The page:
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IMF chief says more stable global currency needed

The need for greater global currency stability means the world can no longer rely, as it has done since the end of the gold standard, on a currency issued by a single country, the head of the IMF said on Tuesday.

Dominique Strauss-Kahn, managing director of the International Monetary Fund, restated his view that a new global currency might evolve out of the Special Drawing Right, the Fund's in-house unit of account.

“That probably has to be a basket,” Strauss-Kahn said of the eventual replacement for the US dollar.

“In a globalised world there is no domestic solution,” he told a forum.

Strauss-Kahn expressed concern that political willingness to overhaul the international monetary system will falter if, in a year's time, the visible signs of the global economic crisis have faded.

He said the momentum to cooperate had already eased somewhat, six months after the London summit of the Group of 20 agreed on a need for change to ensure a more stable global financial order.

A former IMF chief, Michel Camdessus, said time was of the essence to embark on reform.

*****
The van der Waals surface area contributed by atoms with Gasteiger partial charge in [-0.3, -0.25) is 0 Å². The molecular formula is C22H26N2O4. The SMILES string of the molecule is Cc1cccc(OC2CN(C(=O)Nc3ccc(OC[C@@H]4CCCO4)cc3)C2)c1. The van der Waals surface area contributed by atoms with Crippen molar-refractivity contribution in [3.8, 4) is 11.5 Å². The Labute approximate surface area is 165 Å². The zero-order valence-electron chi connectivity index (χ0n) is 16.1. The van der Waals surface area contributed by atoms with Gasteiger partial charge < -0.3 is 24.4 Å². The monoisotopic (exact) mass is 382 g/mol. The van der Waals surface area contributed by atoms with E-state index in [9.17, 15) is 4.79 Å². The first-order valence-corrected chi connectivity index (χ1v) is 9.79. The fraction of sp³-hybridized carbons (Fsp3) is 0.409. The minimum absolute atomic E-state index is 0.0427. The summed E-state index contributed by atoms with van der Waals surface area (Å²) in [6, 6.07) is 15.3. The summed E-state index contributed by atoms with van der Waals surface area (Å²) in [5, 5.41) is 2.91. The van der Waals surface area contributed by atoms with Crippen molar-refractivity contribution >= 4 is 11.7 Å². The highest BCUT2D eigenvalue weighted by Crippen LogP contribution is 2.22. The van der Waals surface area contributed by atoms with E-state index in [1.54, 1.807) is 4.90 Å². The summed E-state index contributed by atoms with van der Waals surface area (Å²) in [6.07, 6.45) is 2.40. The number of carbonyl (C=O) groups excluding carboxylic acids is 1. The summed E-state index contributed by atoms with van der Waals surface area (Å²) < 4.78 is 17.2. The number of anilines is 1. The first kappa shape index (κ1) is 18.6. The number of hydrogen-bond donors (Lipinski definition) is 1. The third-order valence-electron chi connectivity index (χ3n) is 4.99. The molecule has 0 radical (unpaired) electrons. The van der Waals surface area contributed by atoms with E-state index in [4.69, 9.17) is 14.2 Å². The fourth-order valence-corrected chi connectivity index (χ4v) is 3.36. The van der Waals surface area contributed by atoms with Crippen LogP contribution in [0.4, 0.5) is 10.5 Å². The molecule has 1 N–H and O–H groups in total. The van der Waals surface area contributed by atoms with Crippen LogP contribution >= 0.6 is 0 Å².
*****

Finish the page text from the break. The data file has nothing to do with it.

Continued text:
“This favorable window of opportunity is there. It will not stay open forever,” he said.

Camdessus gave broad backing to a proposal made by Chinese central bank governor Zhou Xiaochuan to have an expanded SDR eventually replace the dollar as the global reserve currency.

“Our Chinese friends mean business,” Camdessus said of Zhou's plan.

As a corollary of a strengthened role for the SDR, governance changes were needed at the Fund to shift power to big emerging economies, Camdessus said.

To that end, he said the SDR basket must be modified to include the yuan, also known as the renminbi (RMB), and perhaps the Indian rupee and Brazilian real as well.

“The RMB must be there. Period,” Camdessus said. (Reuters)